Americans choose between Trump, Biden in cliffhanger

Wednesday, November 4th, 2020 00:00 |
Voters cast their ballots at Jennings Senior High School in St Louis, Missouri. After a record-breaking early voting turnout, Americans head to the polls on the last day to cast their vote. Photo/AFP

Washington, Tuesday

Americans are voting in one of the most divisive presidential polls in decades, pitting incumbent Republican Donald Trump against Democrat Joe Biden.

Polls have opened in the east of the country after a long and bitter campaign amid the coronavirus pandemic.

Nearly 100 million people have already cast their ballots in early voting, putting the country on course for its highest turnout in a century.

Both rivals spent the final hours of the race rallying in key swing states. National polls give a firm lead to Biden, but it is a closer race in the states that could decide the outcome.

Among the first swing states to begin election-day voting on Tuesday were the key battlegrounds of North Carolina and Ohio (11:30 GMT), followed half an hour later by Florida, Pennsylvania, Georgia, Michigan and Wisconsin. Arizona - another closely-contested state - followed at 13:00 GMT.

Electoral college

To be elected president, a candidate must win at least 270 votes in what is called the electoral college.

Each US state gets a certain number of votes partly based on its population and there are a total of 538 up for grabs.

This system explains why it is possible for a candidate to win the most votes nationally - as Hillary Clinton did in 2016 - but still lose the election.

Control of the Senate is also at stake in these elections, with the Democrats seeking to gain control of both houses of Congress and the White House for the first time since early in Barack Obama’s first term.

The coronavirus pandemic has at times overshadowed the election campaign, with the epidemic in the US worsening over the final weeks of the race.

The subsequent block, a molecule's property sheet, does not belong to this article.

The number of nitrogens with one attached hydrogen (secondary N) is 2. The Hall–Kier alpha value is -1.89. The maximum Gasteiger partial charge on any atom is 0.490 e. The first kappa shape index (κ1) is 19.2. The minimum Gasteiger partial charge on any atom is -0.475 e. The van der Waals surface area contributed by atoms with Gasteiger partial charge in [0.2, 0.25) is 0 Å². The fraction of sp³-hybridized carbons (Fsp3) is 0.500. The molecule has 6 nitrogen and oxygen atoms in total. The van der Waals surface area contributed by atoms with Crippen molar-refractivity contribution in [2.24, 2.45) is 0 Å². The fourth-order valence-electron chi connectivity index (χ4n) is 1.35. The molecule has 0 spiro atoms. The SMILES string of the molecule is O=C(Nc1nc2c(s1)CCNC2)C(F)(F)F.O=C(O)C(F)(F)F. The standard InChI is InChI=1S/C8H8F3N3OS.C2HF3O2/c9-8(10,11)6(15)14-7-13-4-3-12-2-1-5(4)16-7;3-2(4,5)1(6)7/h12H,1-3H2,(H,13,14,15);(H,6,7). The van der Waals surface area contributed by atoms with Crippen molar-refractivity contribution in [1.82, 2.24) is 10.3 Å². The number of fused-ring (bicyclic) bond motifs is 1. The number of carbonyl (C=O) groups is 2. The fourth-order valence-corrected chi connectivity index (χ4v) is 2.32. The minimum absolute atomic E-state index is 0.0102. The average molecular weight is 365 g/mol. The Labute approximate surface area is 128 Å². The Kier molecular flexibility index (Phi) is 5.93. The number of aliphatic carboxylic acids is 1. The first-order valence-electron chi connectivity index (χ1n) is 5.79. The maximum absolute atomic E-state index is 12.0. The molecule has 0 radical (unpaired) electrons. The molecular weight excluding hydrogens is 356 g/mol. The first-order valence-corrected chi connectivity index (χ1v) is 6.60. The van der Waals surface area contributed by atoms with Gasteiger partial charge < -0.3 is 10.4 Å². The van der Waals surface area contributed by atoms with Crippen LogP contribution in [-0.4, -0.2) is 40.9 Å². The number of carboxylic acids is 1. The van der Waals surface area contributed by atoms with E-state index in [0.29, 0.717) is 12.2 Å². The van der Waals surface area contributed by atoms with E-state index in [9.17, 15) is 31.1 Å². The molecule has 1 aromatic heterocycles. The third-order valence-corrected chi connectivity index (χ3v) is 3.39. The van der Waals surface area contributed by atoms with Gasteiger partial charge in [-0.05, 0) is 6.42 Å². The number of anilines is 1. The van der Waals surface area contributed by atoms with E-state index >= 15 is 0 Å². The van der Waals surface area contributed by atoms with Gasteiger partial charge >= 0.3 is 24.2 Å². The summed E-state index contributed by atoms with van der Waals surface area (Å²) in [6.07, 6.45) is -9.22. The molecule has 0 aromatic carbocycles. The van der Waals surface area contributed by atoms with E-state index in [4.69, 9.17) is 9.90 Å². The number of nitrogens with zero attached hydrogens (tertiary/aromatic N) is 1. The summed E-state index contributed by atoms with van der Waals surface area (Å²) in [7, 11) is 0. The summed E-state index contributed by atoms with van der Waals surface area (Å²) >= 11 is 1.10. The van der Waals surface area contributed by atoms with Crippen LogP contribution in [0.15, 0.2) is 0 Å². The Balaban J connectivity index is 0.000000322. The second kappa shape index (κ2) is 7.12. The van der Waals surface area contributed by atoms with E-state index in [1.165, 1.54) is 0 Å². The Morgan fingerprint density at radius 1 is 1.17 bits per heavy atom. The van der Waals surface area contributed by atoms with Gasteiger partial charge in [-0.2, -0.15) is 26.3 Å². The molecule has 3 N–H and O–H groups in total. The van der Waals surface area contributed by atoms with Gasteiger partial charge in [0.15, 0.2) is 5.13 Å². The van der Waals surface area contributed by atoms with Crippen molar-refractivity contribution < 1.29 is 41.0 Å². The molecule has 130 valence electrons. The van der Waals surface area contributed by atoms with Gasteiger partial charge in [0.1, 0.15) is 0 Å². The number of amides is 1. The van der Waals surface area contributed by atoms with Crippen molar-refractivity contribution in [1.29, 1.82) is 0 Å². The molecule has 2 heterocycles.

The country has recorded more cases and more deaths than anywhere else in the world, and fear of infection has contributed to an unprecedented surge in early and postal voting.

There are fears that pockets of post-election violence could break out as the results come in.

Boarding up

A new “non-scalable” fence has been put up around the White House in Washington DC.

Businesses in the nation’s capital and also in New York City have been seen boarding up their premises due to concerns about unrest.

On Tuesday morning, Trump told Fox News during a phone interview he felt good about his chances of victory, predicting he would win “big” in key states such as Florida and Arizona.

“I think we have a really solid chance of winning,” he said.

Asked when he would declare victory, he said: “When there’s victory. If there’s victory... there’s no reason to play games.”

Some commentators noted Trump sounded hoarse and tired during the interview after a late night rally in Michigan.

On Monday, President Trump, 74, sprinted through four more battleground states.

With stops in North Carolina, Pennsylvania, Michigan and Wisconsin, he talked up his economic record and prospects for victory, while talking down the polls and the media, and mocking his opponent.

“We are going to gain four more years in this very beautiful White House,” he told supporters at his final rally in Grand Rapids, Michigan, the same industrial city where he ended the 2016 election race.

Both candidates made appearances in Pennsylvania, one of the most crucial states in the race and where the contest remained extremely tight.

President Trump headed to Scranton, the city where his opponent lived until he was 10. At a rally there he reminded his supporters that he won the state in 2016, despite polls suggesting he would lose.

Biden, 77, was joined by singer Lady Gaga at a rally in Pittsburgh. Musician John Legend meanwhile addressed voters with vice-presidential candidate Kamala Harris in Philadelphia.

In Ohio, Biden repeated the core message of his campaign, telling voters that the race was about the soul of America.

He said it was time for Trump to “pack his bags”, saying “we’re done with the tweets, the anger, the hate, the failure, the irresponsibility”.              AFP

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